So you want to be an IT consultant? Well, listen up: It’s really easy. All you need to do is set up shop in your basement or garage, print some business cards, go online and sign up with IBM or Hewlett-Packard, pay a $2,000 fee and bingo, bango, bongo you’re an IT consultant.
Forget about going to school and learning about computers, software and all the other complex pieces of information technology. Don’t worry about investing time and money getting certified with Microsoft, Cisco, Novell or something really radical like Citrix.
There really is no need because if you have a customer willing to pay for IBM or HP products, guess what? IBM and HP, through distribution, will supply you with products to sell. It is that easy.
Forget about developing IT solutions that solve real business problems. Leave that task to real solution providers. Remember, real solution providers not only develop solutions; they develop multiple solutions with varying prices, products sets, service and support, and life cycles.
Real solution providers want to offer customer options and allow the decision-makers inside the company to figure out what is right for them.
Start-up IT consultants don’t worry about working long hours developing all these different solutions. They just wait until the customer makes the decision, then offer a huge discount and steal the deal right from under the real solution provider’s nose.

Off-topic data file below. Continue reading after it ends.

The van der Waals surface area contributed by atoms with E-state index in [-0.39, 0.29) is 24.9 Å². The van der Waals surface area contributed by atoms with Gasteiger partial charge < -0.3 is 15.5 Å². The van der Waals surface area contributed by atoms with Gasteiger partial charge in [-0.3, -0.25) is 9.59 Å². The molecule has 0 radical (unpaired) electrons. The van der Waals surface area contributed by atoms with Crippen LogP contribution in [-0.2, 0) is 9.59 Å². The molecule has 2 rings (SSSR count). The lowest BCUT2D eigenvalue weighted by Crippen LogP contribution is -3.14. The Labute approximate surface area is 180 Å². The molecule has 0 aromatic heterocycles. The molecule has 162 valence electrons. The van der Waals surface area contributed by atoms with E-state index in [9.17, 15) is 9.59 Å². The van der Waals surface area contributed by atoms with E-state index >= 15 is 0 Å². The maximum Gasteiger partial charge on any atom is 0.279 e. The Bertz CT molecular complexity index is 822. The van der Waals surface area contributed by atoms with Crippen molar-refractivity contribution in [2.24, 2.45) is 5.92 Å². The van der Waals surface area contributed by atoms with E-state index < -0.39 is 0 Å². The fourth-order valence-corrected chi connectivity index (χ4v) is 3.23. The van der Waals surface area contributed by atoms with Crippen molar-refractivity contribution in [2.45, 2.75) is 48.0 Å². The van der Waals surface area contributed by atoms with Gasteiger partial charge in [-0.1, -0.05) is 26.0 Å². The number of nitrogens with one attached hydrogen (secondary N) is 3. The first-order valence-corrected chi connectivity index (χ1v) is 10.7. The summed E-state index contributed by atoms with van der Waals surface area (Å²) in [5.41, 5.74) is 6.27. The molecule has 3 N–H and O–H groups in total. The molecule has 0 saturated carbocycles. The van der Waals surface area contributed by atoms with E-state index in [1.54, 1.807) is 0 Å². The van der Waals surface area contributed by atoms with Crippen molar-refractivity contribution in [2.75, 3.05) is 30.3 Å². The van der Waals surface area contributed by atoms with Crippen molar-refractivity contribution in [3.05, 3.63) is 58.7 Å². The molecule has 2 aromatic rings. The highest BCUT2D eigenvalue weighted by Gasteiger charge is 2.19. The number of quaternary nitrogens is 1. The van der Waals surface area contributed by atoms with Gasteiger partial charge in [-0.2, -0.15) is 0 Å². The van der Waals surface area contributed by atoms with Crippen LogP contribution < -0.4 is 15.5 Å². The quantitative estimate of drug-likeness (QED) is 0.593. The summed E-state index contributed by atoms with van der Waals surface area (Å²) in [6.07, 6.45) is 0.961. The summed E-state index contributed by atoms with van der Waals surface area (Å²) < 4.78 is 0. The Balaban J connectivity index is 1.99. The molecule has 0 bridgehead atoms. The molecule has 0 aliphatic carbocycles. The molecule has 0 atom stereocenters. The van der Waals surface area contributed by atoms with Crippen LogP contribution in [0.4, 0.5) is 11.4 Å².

You’ll still make some excellent margins because you didn’t have to do any of the front-end legwork, which, let’s face it, costs money and time.
And don’t worry if you screw up the installation and cost your customer money and productivity because a real solution provider will be there at the end of the day to pick up all the pieces of your mess and restore that customers business.
So there you have it. I have just given you a low-cost entry formula into the very dynamic IT industry. Good luck!
The problem is that these IT start-ups quickly close up. Quickie consultants are lowering the value of real solution providers. The reason Dell has become so successful is because of there are too many zero value so-called resellers who are here today and gone tomorrow. Something needs to be done by the vendor community, and maybe the distributors, to stop this.
The only problem is that is goes against the free enterprise system.
Two things that can be done. First, vendors should hike their fees. True, this is unfair to the real solution provider, but possibly vendors can offer it back to VARs as an easily achievable back end rebate.
The other solution is for VARs to market themselves better, which is easier said than done.